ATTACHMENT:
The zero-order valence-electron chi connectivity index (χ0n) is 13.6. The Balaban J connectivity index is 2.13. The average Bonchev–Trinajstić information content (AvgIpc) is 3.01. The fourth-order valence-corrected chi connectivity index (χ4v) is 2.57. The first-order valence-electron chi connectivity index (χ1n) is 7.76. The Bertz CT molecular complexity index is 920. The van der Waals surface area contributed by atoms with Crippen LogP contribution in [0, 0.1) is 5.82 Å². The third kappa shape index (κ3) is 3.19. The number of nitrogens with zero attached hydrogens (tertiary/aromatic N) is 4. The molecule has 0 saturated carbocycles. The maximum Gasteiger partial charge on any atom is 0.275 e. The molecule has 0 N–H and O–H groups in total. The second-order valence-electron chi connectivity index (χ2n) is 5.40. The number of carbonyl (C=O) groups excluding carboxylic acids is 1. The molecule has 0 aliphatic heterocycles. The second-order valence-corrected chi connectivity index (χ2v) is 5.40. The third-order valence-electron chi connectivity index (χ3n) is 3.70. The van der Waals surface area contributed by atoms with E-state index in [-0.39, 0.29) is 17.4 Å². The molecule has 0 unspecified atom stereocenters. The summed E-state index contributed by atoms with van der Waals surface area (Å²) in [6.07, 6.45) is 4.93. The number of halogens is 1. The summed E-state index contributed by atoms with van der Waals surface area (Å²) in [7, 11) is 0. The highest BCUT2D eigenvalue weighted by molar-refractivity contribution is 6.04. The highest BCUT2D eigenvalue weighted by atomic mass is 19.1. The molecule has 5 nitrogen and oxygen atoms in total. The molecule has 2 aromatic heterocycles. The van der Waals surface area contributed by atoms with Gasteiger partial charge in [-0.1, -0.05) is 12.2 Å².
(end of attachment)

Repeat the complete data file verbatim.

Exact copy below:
The zero-order valence-electron chi connectivity index (χ0n) is 13.6. The Balaban J connectivity index is 2.13. The average Bonchev–Trinajstić information content (AvgIpc) is 3.01. The fourth-order valence-corrected chi connectivity index (χ4v) is 2.57. The first-order valence-electron chi connectivity index (χ1n) is 7.76. The Bertz CT molecular complexity index is 920. The van der Waals surface area contributed by atoms with Crippen LogP contribution in [0, 0.1) is 5.82 Å². The third kappa shape index (κ3) is 3.19. The number of nitrogens with zero attached hydrogens (tertiary/aromatic N) is 4. The molecule has 0 saturated carbocycles. The maximum Gasteiger partial charge on any atom is 0.275 e. The molecule has 0 N–H and O–H groups in total. The second-order valence-electron chi connectivity index (χ2n) is 5.40. The number of carbonyl (C=O) groups excluding carboxylic acids is 1. The molecule has 0 aliphatic heterocycles. The second-order valence-corrected chi connectivity index (χ2v) is 5.40. The third-order valence-electron chi connectivity index (χ3n) is 3.70. The van der Waals surface area contributed by atoms with E-state index in [-0.39, 0.29) is 17.4 Å². The molecule has 0 unspecified atom stereocenters. The summed E-state index contributed by atoms with van der Waals surface area (Å²) in [6.07, 6.45) is 4.93. The number of halogens is 1. The summed E-state index contributed by atoms with van der Waals surface area (Å²) in [7, 11) is 0. The highest BCUT2D eigenvalue weighted by molar-refractivity contribution is 6.04. The highest BCUT2D eigenvalue weighted by atomic mass is 19.1. The molecule has 5 nitrogen and oxygen atoms in total. The molecule has 2 aromatic heterocycles. The van der Waals surface area contributed by atoms with Gasteiger partial charge in [-0.1, -0.05) is 12.2 Å².